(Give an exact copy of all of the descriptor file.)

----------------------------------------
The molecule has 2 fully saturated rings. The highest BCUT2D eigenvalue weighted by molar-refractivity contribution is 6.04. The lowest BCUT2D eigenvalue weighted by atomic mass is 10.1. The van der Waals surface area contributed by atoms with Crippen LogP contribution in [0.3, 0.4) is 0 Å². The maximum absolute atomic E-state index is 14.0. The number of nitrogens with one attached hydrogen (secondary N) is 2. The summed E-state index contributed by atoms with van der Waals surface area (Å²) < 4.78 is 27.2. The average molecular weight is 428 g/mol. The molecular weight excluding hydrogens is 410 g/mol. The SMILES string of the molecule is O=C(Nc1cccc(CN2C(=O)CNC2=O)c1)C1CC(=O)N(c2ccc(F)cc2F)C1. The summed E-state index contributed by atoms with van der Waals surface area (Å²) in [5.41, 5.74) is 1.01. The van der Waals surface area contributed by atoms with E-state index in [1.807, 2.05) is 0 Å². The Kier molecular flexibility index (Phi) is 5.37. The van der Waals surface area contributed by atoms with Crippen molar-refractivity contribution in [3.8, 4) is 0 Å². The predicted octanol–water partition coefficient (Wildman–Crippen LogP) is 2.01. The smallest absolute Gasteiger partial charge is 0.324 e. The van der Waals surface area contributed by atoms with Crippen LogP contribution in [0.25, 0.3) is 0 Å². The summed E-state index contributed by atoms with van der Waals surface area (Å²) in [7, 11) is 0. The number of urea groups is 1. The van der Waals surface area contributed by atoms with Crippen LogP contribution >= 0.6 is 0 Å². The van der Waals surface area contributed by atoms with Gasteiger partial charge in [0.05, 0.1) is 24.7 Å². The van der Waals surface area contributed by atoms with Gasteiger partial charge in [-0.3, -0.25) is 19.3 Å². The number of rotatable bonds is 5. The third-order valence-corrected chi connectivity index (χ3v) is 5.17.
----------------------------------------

The molecule has 2 fully saturated rings. The highest BCUT2D eigenvalue weighted by molar-refractivity contribution is 6.04. The lowest BCUT2D eigenvalue weighted by atomic mass is 10.1. The van der Waals surface area contributed by atoms with Crippen LogP contribution in [0.3, 0.4) is 0 Å². The maximum absolute atomic E-state index is 14.0. The number of nitrogens with one attached hydrogen (secondary N) is 2. The summed E-state index contributed by atoms with van der Waals surface area (Å²) < 4.78 is 27.2. The average molecular weight is 428 g/mol. The molecular weight excluding hydrogens is 410 g/mol. The SMILES string of the molecule is O=C(Nc1cccc(CN2C(=O)CNC2=O)c1)C1CC(=O)N(c2ccc(F)cc2F)C1. The summed E-state index contributed by atoms with van der Waals surface area (Å²) in [5.41, 5.74) is 1.01. The van der Waals surface area contributed by atoms with E-state index in [1.807, 2.05) is 0 Å². The Kier molecular flexibility index (Phi) is 5.37. The van der Waals surface area contributed by atoms with Crippen molar-refractivity contribution in [3.8, 4) is 0 Å². The predicted octanol–water partition coefficient (Wildman–Crippen LogP) is 2.01. The smallest absolute Gasteiger partial charge is 0.324 e. The van der Waals surface area contributed by atoms with Crippen LogP contribution in [0.25, 0.3) is 0 Å². The summed E-state index contributed by atoms with van der Waals surface area (Å²) in [7, 11) is 0. The number of urea groups is 1. The van der Waals surface area contributed by atoms with Crippen LogP contribution >= 0.6 is 0 Å². The van der Waals surface area contributed by atoms with Gasteiger partial charge in [0.05, 0.1) is 24.7 Å². The van der Waals surface area contributed by atoms with Gasteiger partial charge in [-0.3, -0.25) is 19.3 Å². The number of rotatable bonds is 5. The third-order valence-corrected chi connectivity index (χ3v) is 5.17.